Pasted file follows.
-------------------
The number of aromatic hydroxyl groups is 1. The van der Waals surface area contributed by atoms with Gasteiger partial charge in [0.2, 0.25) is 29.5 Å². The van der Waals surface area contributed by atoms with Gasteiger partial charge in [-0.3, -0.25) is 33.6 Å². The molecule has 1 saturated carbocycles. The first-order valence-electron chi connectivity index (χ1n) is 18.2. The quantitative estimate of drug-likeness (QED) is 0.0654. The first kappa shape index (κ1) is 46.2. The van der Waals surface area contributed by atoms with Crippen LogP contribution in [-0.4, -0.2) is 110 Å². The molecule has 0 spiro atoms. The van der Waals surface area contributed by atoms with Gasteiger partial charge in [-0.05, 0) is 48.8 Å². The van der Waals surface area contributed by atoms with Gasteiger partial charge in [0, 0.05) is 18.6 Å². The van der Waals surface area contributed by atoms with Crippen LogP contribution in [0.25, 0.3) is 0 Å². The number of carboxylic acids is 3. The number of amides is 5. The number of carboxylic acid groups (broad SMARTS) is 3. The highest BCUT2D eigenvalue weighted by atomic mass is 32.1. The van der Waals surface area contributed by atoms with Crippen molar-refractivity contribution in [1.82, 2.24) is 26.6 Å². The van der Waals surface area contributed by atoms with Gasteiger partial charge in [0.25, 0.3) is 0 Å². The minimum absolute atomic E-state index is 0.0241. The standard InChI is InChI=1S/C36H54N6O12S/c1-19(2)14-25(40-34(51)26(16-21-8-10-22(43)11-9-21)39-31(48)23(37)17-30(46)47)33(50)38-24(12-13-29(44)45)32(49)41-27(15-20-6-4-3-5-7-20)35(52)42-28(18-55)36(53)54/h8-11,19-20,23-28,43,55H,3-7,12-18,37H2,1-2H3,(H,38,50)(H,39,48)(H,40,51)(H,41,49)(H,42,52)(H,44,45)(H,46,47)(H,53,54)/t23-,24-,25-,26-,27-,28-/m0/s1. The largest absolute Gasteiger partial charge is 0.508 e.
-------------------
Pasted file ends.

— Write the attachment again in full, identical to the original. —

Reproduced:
The number of aromatic hydroxyl groups is 1. The van der Waals surface area contributed by atoms with Gasteiger partial charge in [0.2, 0.25) is 29.5 Å². The van der Waals surface area contributed by atoms with Gasteiger partial charge in [-0.3, -0.25) is 33.6 Å². The molecule has 1 saturated carbocycles. The first-order valence-electron chi connectivity index (χ1n) is 18.2. The quantitative estimate of drug-likeness (QED) is 0.0654. The first kappa shape index (κ1) is 46.2. The van der Waals surface area contributed by atoms with Crippen LogP contribution in [-0.4, -0.2) is 110 Å². The molecule has 0 spiro atoms. The van der Waals surface area contributed by atoms with Gasteiger partial charge in [-0.05, 0) is 48.8 Å². The van der Waals surface area contributed by atoms with Gasteiger partial charge in [0, 0.05) is 18.6 Å². The van der Waals surface area contributed by atoms with Crippen LogP contribution in [0.25, 0.3) is 0 Å². The number of carboxylic acids is 3. The number of amides is 5. The number of carboxylic acid groups (broad SMARTS) is 3. The highest BCUT2D eigenvalue weighted by atomic mass is 32.1. The van der Waals surface area contributed by atoms with Crippen molar-refractivity contribution in [1.82, 2.24) is 26.6 Å². The van der Waals surface area contributed by atoms with Gasteiger partial charge in [0.25, 0.3) is 0 Å². The minimum absolute atomic E-state index is 0.0241. The standard InChI is InChI=1S/C36H54N6O12S/c1-19(2)14-25(40-34(51)26(16-21-8-10-22(43)11-9-21)39-31(48)23(37)17-30(46)47)33(50)38-24(12-13-29(44)45)32(49)41-27(15-20-6-4-3-5-7-20)35(52)42-28(18-55)36(53)54/h8-11,19-20,23-28,43,55H,3-7,12-18,37H2,1-2H3,(H,38,50)(H,39,48)(H,40,51)(H,41,49)(H,42,52)(H,44,45)(H,46,47)(H,53,54)/t23-,24-,25-,26-,27-,28-/m0/s1. The largest absolute Gasteiger partial charge is 0.508 e.